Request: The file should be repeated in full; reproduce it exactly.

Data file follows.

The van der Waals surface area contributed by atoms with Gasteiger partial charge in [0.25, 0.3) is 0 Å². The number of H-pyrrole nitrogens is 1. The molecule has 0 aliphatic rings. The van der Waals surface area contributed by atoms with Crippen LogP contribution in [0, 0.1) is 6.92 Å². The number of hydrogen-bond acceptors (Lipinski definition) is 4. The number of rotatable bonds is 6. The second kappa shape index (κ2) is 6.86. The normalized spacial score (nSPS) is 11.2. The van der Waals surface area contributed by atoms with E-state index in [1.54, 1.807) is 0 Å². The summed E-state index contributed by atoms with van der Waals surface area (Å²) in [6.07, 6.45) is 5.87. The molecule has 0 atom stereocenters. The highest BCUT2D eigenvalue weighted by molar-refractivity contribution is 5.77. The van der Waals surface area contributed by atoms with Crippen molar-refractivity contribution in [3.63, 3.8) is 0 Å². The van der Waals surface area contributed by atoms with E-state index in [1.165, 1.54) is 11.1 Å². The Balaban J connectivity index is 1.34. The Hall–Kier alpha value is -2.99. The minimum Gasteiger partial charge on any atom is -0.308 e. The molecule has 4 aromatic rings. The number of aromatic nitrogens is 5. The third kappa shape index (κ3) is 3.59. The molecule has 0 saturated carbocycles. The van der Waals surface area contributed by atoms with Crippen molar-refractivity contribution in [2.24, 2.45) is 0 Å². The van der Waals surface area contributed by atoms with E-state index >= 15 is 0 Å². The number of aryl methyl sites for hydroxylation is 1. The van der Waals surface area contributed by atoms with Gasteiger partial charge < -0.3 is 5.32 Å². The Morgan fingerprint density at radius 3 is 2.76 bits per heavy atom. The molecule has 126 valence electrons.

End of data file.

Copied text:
The van der Waals surface area contributed by atoms with Gasteiger partial charge in [0.25, 0.3) is 0 Å². The number of H-pyrrole nitrogens is 1. The molecule has 0 aliphatic rings. The van der Waals surface area contributed by atoms with Crippen LogP contribution in [0, 0.1) is 6.92 Å². The number of hydrogen-bond acceptors (Lipinski definition) is 4. The number of rotatable bonds is 6. The second kappa shape index (κ2) is 6.86. The normalized spacial score (nSPS) is 11.2. The van der Waals surface area contributed by atoms with E-state index in [1.54, 1.807) is 0 Å². The summed E-state index contributed by atoms with van der Waals surface area (Å²) in [6.07, 6.45) is 5.87. The molecule has 0 atom stereocenters. The highest BCUT2D eigenvalue weighted by molar-refractivity contribution is 5.77. The van der Waals surface area contributed by atoms with Crippen molar-refractivity contribution in [3.63, 3.8) is 0 Å². The van der Waals surface area contributed by atoms with E-state index in [1.165, 1.54) is 11.1 Å². The Balaban J connectivity index is 1.34. The Hall–Kier alpha value is -2.99. The minimum Gasteiger partial charge on any atom is -0.308 e. The molecule has 4 aromatic rings. The number of aromatic nitrogens is 5. The third kappa shape index (κ3) is 3.59. The molecule has 0 saturated carbocycles. The van der Waals surface area contributed by atoms with Crippen molar-refractivity contribution in [2.24, 2.45) is 0 Å². The van der Waals surface area contributed by atoms with E-state index >= 15 is 0 Å². The number of aryl methyl sites for hydroxylation is 1. The van der Waals surface area contributed by atoms with Gasteiger partial charge < -0.3 is 5.32 Å². The Morgan fingerprint density at radius 3 is 2.76 bits per heavy atom. The molecule has 126 valence electrons.